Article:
Tuesday, April 16, 2013

Come Take a Tour of Woolf's Home!

Because we are interested in architecture's effect on the creative process because Woolf was interested in architecture's effect on the creative process, I thought this video, a tour a Woolf's home, was incredibly illuminating. Woolf took her own advice, to have a room of one's own, quite seriously. Not only did she have a room of her own, she had a special writing shed separate from the house, amidst the gardens to call her own. Not only was her designated creative space specific and personalized to her needs a writer (I'm sure we have all seen the garden she sat in view of many times in her works) as the extreme personalization extended through out the main house. Practically all the furniture and other decorative accessories are personalized with colorful paint artfully arranged by members of the Bloomsbury Group. The VW on the dining chair at 1:10 is way too cute. The narrator describes her house as avant-garde yet I disagree. Although the decoration is not conventional with its use of color rather than its embrace of the neutral (an embrace my dorm has attached itself quite tightly to), I don't believe the distant, stale air so characteristic of avant-garde permeates the household. I love how the dark wooden beams contrast the soft sea foam green of the walls. The contrast almost tightens the room so that it feels as though one moves snuggly throughout the space (well that and, considering how close the two men's heads appear to the ceiling beams, it is probably just a small house). It almost reminds me of a hobbit home. Living in a home like this, I cannot imagine one's creative mind ever resting. There are so many details to pay attention to, both artistic beauty (the lampshades are painted!) and natural beauty from the landscape. Even her writing shed, though not as intricately laced with design as her home, seems to allow for the expansion of the mind with its abundance of natural light and ample size. I especially like that her desk does not face a wall but that it is in the middle of the room, facing towards the door, so that the outside world, so that life is always visible at a moment's glance.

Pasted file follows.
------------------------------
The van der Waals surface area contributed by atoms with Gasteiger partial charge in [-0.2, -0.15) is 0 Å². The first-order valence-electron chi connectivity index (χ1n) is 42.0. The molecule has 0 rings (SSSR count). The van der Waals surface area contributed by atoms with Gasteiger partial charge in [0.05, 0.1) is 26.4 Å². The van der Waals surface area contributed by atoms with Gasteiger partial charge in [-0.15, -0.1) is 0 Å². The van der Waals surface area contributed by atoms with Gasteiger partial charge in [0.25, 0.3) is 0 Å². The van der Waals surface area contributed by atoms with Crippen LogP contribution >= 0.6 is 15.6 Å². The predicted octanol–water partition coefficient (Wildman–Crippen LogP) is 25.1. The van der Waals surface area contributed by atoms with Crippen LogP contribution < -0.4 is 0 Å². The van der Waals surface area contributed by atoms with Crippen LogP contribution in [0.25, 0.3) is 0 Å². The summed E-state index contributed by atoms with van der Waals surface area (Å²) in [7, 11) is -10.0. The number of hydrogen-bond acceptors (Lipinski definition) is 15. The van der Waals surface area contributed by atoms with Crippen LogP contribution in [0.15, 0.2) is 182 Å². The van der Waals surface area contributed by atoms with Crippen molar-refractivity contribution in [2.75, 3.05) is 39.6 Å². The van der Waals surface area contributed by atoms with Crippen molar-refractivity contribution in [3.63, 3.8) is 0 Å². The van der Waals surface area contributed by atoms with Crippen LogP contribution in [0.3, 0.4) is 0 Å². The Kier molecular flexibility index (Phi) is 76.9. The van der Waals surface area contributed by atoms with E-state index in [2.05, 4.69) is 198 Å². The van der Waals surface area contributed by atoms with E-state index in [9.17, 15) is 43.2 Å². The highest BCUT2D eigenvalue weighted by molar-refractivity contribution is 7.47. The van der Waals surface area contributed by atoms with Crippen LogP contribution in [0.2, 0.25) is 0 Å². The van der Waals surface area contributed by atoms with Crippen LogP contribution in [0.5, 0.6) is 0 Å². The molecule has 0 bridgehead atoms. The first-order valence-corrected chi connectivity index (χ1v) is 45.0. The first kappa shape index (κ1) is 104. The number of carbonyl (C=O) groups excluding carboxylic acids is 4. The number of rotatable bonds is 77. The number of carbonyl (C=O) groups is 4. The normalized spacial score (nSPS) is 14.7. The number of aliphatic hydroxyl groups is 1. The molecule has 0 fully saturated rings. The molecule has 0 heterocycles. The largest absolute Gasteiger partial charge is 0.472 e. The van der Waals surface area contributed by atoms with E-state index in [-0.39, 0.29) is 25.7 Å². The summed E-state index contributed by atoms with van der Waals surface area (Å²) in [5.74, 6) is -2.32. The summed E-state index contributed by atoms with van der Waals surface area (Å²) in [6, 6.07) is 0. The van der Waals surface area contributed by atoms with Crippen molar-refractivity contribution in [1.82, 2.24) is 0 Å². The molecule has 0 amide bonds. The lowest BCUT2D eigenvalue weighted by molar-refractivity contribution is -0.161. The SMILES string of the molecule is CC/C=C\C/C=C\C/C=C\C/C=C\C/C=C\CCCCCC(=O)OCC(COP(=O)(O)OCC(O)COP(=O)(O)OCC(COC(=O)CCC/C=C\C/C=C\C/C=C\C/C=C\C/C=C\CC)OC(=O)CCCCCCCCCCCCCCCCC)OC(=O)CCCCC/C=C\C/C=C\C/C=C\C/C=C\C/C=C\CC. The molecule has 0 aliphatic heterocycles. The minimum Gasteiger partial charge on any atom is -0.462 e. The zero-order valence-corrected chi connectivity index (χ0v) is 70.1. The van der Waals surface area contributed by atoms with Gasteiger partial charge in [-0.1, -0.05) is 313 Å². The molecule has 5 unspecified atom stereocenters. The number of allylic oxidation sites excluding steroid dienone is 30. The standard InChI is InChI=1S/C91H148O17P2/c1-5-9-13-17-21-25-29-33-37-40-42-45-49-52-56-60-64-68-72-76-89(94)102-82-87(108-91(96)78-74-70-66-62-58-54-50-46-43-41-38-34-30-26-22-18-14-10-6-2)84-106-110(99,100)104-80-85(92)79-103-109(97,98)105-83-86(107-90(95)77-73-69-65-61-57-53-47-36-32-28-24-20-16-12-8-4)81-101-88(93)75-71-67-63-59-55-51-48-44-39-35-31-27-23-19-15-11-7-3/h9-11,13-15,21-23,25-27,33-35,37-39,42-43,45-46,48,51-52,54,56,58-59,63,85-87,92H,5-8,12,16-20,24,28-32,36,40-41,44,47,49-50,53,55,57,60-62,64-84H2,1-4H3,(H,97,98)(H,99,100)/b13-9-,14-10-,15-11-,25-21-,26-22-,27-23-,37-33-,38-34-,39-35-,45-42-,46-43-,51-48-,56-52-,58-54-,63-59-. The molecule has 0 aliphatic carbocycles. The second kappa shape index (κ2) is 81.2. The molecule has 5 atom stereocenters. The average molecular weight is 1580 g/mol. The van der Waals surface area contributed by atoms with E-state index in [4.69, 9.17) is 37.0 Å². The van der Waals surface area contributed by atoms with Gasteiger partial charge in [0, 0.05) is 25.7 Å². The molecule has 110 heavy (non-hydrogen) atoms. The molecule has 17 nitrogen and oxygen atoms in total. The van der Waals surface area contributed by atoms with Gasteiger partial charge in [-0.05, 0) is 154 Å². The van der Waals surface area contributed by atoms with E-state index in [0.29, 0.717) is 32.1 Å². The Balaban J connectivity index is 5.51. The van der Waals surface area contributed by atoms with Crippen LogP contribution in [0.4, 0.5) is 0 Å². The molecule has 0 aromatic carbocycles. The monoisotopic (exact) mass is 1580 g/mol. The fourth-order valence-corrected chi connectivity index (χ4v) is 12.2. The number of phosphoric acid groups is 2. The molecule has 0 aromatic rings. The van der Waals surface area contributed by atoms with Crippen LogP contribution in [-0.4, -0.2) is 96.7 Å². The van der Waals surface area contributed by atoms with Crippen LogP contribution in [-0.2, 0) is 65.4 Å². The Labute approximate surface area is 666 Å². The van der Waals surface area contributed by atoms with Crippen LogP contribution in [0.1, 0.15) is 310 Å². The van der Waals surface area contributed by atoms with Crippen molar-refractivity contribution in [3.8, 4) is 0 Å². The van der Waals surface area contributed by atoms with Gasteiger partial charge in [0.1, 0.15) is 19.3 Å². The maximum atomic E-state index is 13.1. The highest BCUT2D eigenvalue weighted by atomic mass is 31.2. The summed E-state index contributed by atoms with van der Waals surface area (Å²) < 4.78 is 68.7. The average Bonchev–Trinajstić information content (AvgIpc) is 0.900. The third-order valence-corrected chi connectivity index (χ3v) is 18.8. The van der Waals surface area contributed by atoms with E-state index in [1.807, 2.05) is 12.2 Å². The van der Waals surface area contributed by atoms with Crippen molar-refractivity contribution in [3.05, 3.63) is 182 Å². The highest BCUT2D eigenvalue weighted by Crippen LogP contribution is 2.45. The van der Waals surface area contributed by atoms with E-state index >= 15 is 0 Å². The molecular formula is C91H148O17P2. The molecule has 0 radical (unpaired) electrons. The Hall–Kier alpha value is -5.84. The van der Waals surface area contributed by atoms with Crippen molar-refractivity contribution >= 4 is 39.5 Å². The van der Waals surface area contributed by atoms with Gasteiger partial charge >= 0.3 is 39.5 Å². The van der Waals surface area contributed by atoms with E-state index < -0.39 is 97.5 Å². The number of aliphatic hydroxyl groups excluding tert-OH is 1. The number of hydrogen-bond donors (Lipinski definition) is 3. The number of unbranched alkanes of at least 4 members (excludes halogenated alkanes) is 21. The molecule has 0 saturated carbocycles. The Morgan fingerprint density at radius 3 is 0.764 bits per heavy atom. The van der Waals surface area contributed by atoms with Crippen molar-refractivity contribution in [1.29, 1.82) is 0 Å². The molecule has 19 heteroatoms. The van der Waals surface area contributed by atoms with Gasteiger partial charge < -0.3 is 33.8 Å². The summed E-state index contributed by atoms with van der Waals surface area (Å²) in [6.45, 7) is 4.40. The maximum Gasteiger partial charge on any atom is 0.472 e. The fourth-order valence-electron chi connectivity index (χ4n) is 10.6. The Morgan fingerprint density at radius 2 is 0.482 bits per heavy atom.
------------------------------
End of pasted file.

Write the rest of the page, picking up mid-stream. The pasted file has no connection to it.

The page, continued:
As for the narrator, it may be better to watch this video on mute. For two people so ecstatic to be in Woolf's home, I find it weird that they are so quick to dismiss her relationship with Vita Sackville-West as nothing more than a trendy experiment or a mistake made from confusion. At least their babbling does not detract from the beauty of Virginia Woolf's home.

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